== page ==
It is now early May in north Alabama. This means that the “Spring Forward” version of Daylight Savings Time has just occurred, and our weather patterns are starting to stabilize and provide warmer, more stable temperatures. As they say, if you don’t like the weather, wait 24 hours. As I write this, it is 75 degrees and overcast. Tomorrow, the low is predicted to be 41 degrees with a high of 55 degrees. Just in time for my bass tournament on Saturday, when the temps are expected to again rise and be predictably stable until the next time I plan to go fishing, when the weather will inevitably take another turn for the worse.
While these climatic changes play havoc with your wardrobe, they also have a strong effect on the fish — especially this time of year, when you have fish in all three phases of the spawn. During this time, the fish are particularly sensitive to fluctuations in temperature and barometric pressure. Because most fish are situated in and around shallow water, they are more susceptible to these variances than if they were stationed on ledges with quick access to much deeper water, where temps and pressures don’t have as much effect.
Bass fishing this time of year, like the weather, is also starting to stabilize. Gone are the boom-or-bust days of the first spawning waves. With most fish in a post-spawn phase, the fishing becomes more predictable. While the fish are resting and recuperating from the laborious spawn, the bite can still be finicky, but the fish are at least predictable in where they should be located.
The bass are beginning to move toward their summer haunts of the river and creek channel ledges, main lake points, and deep, grassy flats. While most have not made it that far yet, there will be a few early arrivals. Most post-spawn females will still be located on mid-creek structure, the first cover or structure outside spawning bays, and the edges of large spawning flats. After a few days of rest, these big females will become more aggressive in their feeding habits, and more predictable in general. There are many ways to catch a bass this time of year on Lake Guntersville — as many as there are opinions on what color a boat should be.
Take your pick. Topwaters, specifically big walking baits and buzzbaits, catch their fair share of big ones right now and are a very fun way to fish if you can find some takers. Big worms fished Texas-rig either on bottom or swam through and around grass and other cover is a long-time producer just about anywhere, but particularly on Lake Guntersville. Carolina-rigged soft plastics will effectively cover those mid-depth humps and bars that so many fish are relating to right now. A big casting jig paired with a plastic trailer of your choice is never a bad idea. Big spinnerbaits, soft stick baits, vibrating jigs, swim jigs, swimbaits, squarebills and soft plastic jerkbaits are all productive baits right now. Some mimic shad or bluegill, others mimic crawfish or terrestrials. Whatever you choose to fish, you can probably find a fish willing to eat it right now.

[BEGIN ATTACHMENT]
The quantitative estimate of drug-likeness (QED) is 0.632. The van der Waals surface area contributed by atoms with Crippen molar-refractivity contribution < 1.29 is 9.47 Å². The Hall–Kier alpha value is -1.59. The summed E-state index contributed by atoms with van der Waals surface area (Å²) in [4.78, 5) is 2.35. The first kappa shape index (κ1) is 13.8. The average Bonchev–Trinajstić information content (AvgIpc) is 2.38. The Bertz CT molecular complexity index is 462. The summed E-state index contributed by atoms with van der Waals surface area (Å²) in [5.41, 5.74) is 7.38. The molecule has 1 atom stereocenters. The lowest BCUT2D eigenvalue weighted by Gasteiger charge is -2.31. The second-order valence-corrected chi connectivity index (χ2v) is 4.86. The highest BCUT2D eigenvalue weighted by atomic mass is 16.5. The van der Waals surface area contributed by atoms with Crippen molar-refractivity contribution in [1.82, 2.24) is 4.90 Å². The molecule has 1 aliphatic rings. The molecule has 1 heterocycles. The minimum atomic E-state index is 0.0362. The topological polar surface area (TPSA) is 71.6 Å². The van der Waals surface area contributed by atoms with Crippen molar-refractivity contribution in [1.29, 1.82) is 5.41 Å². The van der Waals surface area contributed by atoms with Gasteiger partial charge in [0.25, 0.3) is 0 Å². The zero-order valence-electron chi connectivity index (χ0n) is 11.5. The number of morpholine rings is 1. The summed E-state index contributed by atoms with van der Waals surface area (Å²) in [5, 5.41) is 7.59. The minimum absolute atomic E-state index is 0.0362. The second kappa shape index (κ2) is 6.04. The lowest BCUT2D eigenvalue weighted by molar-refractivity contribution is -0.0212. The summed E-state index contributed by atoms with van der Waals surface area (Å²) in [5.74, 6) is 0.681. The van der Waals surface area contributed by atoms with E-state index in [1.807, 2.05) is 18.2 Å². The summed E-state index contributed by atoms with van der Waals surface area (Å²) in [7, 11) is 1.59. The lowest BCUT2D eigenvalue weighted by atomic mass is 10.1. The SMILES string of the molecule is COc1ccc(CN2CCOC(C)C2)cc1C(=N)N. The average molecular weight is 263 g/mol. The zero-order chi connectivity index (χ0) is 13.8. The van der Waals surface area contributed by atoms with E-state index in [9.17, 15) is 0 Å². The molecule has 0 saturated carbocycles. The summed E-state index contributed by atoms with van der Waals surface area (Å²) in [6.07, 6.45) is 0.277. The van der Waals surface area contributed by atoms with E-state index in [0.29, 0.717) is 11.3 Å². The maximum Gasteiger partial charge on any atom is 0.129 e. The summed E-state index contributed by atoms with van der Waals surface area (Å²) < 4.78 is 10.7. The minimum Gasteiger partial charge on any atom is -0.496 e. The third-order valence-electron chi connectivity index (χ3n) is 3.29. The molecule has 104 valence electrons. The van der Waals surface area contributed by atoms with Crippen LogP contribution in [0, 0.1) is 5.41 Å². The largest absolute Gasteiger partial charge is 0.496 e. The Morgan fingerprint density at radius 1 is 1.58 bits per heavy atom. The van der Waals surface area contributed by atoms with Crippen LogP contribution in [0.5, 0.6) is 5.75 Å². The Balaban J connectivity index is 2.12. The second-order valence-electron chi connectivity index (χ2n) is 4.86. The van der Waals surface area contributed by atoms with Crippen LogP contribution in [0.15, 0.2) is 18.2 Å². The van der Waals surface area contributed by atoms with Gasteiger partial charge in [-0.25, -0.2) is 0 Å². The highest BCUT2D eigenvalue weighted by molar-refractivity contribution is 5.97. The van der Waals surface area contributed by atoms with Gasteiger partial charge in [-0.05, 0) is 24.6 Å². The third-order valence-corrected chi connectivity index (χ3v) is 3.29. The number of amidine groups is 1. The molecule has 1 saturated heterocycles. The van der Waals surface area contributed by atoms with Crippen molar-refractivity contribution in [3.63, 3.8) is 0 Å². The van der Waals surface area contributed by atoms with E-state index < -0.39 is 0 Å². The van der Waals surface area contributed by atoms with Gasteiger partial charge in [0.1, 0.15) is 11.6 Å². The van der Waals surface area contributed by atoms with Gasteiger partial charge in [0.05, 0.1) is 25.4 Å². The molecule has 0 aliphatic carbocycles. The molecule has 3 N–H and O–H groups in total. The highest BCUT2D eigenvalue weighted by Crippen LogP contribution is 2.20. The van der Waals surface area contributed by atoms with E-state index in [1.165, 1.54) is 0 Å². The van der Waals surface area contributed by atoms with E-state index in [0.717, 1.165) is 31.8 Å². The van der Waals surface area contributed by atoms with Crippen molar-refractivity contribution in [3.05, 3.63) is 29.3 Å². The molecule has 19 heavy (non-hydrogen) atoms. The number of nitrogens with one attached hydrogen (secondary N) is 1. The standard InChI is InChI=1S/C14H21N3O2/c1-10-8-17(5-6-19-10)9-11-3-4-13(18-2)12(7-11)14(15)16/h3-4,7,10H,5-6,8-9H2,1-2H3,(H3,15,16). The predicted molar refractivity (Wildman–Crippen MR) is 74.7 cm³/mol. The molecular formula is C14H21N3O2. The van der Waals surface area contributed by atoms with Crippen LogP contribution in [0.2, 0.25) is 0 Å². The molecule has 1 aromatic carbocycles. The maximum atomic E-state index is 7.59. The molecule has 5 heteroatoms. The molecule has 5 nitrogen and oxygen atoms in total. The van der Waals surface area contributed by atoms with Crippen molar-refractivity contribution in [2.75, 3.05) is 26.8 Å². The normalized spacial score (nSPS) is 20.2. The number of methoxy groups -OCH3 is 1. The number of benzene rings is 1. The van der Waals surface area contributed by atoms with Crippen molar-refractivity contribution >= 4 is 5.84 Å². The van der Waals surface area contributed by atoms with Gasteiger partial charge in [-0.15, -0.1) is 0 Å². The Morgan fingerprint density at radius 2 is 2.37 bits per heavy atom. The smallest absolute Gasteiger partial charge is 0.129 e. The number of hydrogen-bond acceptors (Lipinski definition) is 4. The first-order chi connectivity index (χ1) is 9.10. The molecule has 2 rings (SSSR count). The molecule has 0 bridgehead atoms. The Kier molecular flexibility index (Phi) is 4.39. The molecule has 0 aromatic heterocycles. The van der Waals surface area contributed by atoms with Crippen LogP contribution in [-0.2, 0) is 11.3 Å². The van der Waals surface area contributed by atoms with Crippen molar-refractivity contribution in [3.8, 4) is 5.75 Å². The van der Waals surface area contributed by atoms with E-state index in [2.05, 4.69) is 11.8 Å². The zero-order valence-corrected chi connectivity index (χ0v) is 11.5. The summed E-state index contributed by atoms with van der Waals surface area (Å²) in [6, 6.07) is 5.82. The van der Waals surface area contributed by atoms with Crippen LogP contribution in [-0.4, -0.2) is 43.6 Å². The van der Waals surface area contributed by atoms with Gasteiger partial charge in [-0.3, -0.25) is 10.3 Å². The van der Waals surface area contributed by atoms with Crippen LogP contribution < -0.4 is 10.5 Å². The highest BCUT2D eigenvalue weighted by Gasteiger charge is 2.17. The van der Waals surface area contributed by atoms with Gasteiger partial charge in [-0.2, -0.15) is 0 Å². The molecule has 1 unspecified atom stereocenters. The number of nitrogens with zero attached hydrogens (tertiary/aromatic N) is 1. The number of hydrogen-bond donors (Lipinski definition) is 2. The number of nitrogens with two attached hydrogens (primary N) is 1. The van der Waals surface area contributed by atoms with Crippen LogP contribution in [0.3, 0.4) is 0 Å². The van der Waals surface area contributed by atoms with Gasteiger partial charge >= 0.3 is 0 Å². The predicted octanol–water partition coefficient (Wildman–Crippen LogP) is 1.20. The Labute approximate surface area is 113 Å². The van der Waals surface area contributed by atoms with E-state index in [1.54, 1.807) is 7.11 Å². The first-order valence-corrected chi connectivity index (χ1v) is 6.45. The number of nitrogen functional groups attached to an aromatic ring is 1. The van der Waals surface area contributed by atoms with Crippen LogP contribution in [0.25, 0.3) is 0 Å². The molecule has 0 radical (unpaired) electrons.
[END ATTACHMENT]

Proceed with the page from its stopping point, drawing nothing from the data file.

That brings us to the holiest of holies for late spring and early summer fishing on Lake Guntersville – the deep-diving crankbait. A beloved and renowned tactic on Lake Guntersville that usually begins in the second week of May and culminates in the first week of June is fishing offshore and creek-mouth humps and structure with a big, deep-diving crankbait. Some of my fondest memories and most memorable catches were made using this technique. It’s one of my favorite techniques — and if you like to catch big bass, it should be one of yours, too. Sure, a big swimbait will probably catch the same fish, but there is nothing like the feel of a Big G giant loading up on a Fat Free Shad or 6XD and then shaking that enormous head on the way to the boat. That’s my kind of fun.
If I had to choose a lineup of baits for this time of year, I would definitely have the following items tied on: buzzbait/toad combination in black, Sammy or spook, shad-colored swimjig, 3/4-ounce spinnerbait, Senko or other soft plastic stick bait (rigged your favorite way — Texas, wacky, weightless, etc.), Carolina-rigged lizard or creature bait, 10- to 13-inch Texas-rigged worm, and a 1/2-ounce casting jig and trailer in your favorite color combo (black and blue jig with green pumpkin trailer is my favorite color combo). I would also have a big swimbait or crankbait tied on, just in case.
So, anglers, pick your poison, rig your rods — and get out there and have fun catching some fish! The crew at Frogg Toggs is going to be out there — so if you see us, stop and say hi. We love to meet new people on the water. We hope everyone has a great fishing season filled with loads of great memories of fun times with family and friends. Be courteous to other boaters and anglers, and please be respectful of the resource and the environment. Here’s wishing tight lines and good times to everyone on the water this summer.